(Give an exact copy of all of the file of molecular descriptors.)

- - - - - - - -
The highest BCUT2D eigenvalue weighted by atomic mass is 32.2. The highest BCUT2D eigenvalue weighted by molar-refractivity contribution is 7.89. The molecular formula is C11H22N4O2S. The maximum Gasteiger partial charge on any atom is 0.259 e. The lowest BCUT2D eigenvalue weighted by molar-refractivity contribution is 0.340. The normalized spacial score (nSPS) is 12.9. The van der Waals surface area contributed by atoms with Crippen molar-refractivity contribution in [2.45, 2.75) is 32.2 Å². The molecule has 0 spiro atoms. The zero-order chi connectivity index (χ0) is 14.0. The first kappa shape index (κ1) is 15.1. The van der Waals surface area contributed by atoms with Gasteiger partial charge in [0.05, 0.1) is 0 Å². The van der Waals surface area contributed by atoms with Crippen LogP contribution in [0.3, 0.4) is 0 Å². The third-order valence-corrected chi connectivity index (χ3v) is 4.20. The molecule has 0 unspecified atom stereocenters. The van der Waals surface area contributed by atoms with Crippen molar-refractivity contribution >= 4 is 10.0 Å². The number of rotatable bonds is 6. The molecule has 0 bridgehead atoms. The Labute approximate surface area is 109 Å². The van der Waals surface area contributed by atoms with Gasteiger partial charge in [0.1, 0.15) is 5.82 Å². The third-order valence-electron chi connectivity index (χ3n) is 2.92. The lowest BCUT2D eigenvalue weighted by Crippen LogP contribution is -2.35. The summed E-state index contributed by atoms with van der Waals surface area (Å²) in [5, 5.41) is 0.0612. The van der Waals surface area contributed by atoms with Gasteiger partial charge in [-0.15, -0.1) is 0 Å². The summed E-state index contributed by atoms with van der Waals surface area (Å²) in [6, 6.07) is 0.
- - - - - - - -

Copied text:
The highest BCUT2D eigenvalue weighted by atomic mass is 32.2. The highest BCUT2D eigenvalue weighted by molar-refractivity contribution is 7.89. The molecular formula is C11H22N4O2S. The maximum Gasteiger partial charge on any atom is 0.259 e. The lowest BCUT2D eigenvalue weighted by molar-refractivity contribution is 0.340. The normalized spacial score (nSPS) is 12.9. The van der Waals surface area contributed by atoms with Crippen molar-refractivity contribution in [2.45, 2.75) is 32.2 Å². The molecule has 0 spiro atoms. The zero-order chi connectivity index (χ0) is 14.0. The first kappa shape index (κ1) is 15.1. The van der Waals surface area contributed by atoms with Gasteiger partial charge in [0.05, 0.1) is 0 Å². The van der Waals surface area contributed by atoms with Crippen LogP contribution in [0.3, 0.4) is 0 Å². The third-order valence-corrected chi connectivity index (χ3v) is 4.20. The molecule has 0 unspecified atom stereocenters. The van der Waals surface area contributed by atoms with Crippen molar-refractivity contribution >= 4 is 10.0 Å². The number of rotatable bonds is 6. The molecule has 0 bridgehead atoms. The Labute approximate surface area is 109 Å². The van der Waals surface area contributed by atoms with Gasteiger partial charge in [0.1, 0.15) is 5.82 Å². The third-order valence-electron chi connectivity index (χ3n) is 2.92. The lowest BCUT2D eigenvalue weighted by Crippen LogP contribution is -2.35. The summed E-state index contributed by atoms with van der Waals surface area (Å²) in [5, 5.41) is 0.0612. The van der Waals surface area contributed by atoms with Gasteiger partial charge in [-0.15, -0.1) is 0 Å². The summed E-state index contributed by atoms with van der Waals surface area (Å²) in [6, 6.07) is 0.